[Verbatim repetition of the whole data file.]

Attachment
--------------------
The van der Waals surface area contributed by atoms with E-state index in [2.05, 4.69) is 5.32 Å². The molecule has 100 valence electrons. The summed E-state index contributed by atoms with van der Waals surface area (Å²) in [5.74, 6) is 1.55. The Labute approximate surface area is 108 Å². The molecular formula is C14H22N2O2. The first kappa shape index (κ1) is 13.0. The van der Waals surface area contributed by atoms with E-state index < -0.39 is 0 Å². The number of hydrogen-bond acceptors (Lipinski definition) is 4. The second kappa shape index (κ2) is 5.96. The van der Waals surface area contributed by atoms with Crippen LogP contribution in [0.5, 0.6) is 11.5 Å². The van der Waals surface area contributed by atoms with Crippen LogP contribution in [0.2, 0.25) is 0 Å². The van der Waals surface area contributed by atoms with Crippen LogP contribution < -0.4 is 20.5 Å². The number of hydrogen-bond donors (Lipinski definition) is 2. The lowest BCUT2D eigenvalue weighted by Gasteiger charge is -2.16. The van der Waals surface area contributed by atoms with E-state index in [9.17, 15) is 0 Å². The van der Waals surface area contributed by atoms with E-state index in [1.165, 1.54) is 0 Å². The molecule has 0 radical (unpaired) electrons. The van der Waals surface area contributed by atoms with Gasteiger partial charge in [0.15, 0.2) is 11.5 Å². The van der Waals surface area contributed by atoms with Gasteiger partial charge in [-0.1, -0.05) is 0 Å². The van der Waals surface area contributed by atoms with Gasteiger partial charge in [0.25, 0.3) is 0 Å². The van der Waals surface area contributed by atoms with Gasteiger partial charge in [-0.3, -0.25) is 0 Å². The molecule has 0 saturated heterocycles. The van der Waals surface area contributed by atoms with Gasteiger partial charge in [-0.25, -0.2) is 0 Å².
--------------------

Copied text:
The van der Waals surface area contributed by atoms with E-state index in [2.05, 4.69) is 5.32 Å². The molecule has 100 valence electrons. The summed E-state index contributed by atoms with van der Waals surface area (Å²) in [5.74, 6) is 1.55. The Labute approximate surface area is 108 Å². The molecular formula is C14H22N2O2. The first kappa shape index (κ1) is 13.0. The van der Waals surface area contributed by atoms with E-state index < -0.39 is 0 Å². The number of hydrogen-bond acceptors (Lipinski definition) is 4. The second kappa shape index (κ2) is 5.96. The van der Waals surface area contributed by atoms with Crippen LogP contribution in [0.5, 0.6) is 11.5 Å². The van der Waals surface area contributed by atoms with Crippen LogP contribution in [0.2, 0.25) is 0 Å². The van der Waals surface area contributed by atoms with Crippen LogP contribution < -0.4 is 20.5 Å². The number of hydrogen-bond donors (Lipinski definition) is 2. The lowest BCUT2D eigenvalue weighted by Gasteiger charge is -2.16. The van der Waals surface area contributed by atoms with E-state index in [9.17, 15) is 0 Å². The van der Waals surface area contributed by atoms with E-state index in [1.165, 1.54) is 0 Å². The molecule has 0 radical (unpaired) electrons. The van der Waals surface area contributed by atoms with Gasteiger partial charge in [0.15, 0.2) is 11.5 Å². The van der Waals surface area contributed by atoms with Gasteiger partial charge in [-0.1, -0.05) is 0 Å². The van der Waals surface area contributed by atoms with Gasteiger partial charge in [0.25, 0.3) is 0 Å². The van der Waals surface area contributed by atoms with Gasteiger partial charge in [-0.3, -0.25) is 0 Å². The molecule has 0 saturated heterocycles. The van der Waals surface area contributed by atoms with Gasteiger partial charge in [-0.25, -0.2) is 0 Å².